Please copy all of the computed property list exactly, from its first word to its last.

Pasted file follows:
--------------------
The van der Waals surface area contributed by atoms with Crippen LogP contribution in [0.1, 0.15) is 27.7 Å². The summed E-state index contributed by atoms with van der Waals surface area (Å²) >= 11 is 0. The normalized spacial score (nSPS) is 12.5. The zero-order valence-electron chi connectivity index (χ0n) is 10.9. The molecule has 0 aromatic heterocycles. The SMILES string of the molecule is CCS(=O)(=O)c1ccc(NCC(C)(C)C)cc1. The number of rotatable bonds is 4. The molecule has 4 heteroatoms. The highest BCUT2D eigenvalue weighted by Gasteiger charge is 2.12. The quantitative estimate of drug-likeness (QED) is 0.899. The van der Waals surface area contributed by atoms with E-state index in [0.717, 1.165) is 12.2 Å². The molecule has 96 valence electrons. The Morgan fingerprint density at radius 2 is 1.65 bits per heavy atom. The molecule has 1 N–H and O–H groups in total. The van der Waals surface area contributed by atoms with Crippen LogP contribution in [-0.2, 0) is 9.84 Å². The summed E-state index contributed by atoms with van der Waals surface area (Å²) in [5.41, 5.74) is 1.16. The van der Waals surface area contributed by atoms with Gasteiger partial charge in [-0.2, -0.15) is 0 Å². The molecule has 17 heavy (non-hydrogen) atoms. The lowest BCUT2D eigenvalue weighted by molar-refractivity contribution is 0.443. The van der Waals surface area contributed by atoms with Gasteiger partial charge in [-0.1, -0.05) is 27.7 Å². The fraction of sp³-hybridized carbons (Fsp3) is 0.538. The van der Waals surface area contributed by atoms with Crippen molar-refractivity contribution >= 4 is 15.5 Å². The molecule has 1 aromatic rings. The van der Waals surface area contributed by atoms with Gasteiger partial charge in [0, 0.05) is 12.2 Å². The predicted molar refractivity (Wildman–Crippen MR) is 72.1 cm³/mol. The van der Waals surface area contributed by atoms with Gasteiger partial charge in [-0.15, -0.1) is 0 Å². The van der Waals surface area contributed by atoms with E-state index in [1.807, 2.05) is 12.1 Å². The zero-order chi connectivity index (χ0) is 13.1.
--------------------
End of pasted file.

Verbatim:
The van der Waals surface area contributed by atoms with Crippen LogP contribution in [0.1, 0.15) is 27.7 Å². The summed E-state index contributed by atoms with van der Waals surface area (Å²) >= 11 is 0. The normalized spacial score (nSPS) is 12.5. The zero-order valence-electron chi connectivity index (χ0n) is 10.9. The molecule has 0 aromatic heterocycles. The SMILES string of the molecule is CCS(=O)(=O)c1ccc(NCC(C)(C)C)cc1. The number of rotatable bonds is 4. The molecule has 4 heteroatoms. The highest BCUT2D eigenvalue weighted by Gasteiger charge is 2.12. The quantitative estimate of drug-likeness (QED) is 0.899. The van der Waals surface area contributed by atoms with E-state index in [0.717, 1.165) is 12.2 Å². The molecule has 96 valence electrons. The Morgan fingerprint density at radius 2 is 1.65 bits per heavy atom. The molecule has 1 N–H and O–H groups in total. The van der Waals surface area contributed by atoms with Crippen LogP contribution in [-0.2, 0) is 9.84 Å². The summed E-state index contributed by atoms with van der Waals surface area (Å²) in [5.41, 5.74) is 1.16. The van der Waals surface area contributed by atoms with Gasteiger partial charge in [-0.2, -0.15) is 0 Å². The molecule has 17 heavy (non-hydrogen) atoms. The lowest BCUT2D eigenvalue weighted by molar-refractivity contribution is 0.443. The van der Waals surface area contributed by atoms with Gasteiger partial charge in [-0.1, -0.05) is 27.7 Å². The fraction of sp³-hybridized carbons (Fsp3) is 0.538. The van der Waals surface area contributed by atoms with Crippen molar-refractivity contribution >= 4 is 15.5 Å². The molecule has 1 aromatic rings. The van der Waals surface area contributed by atoms with Gasteiger partial charge in [0, 0.05) is 12.2 Å². The predicted molar refractivity (Wildman–Crippen MR) is 72.1 cm³/mol. The van der Waals surface area contributed by atoms with Gasteiger partial charge in [-0.15, -0.1) is 0 Å². The van der Waals surface area contributed by atoms with E-state index in [1.807, 2.05) is 12.1 Å². The zero-order chi connectivity index (χ0) is 13.1.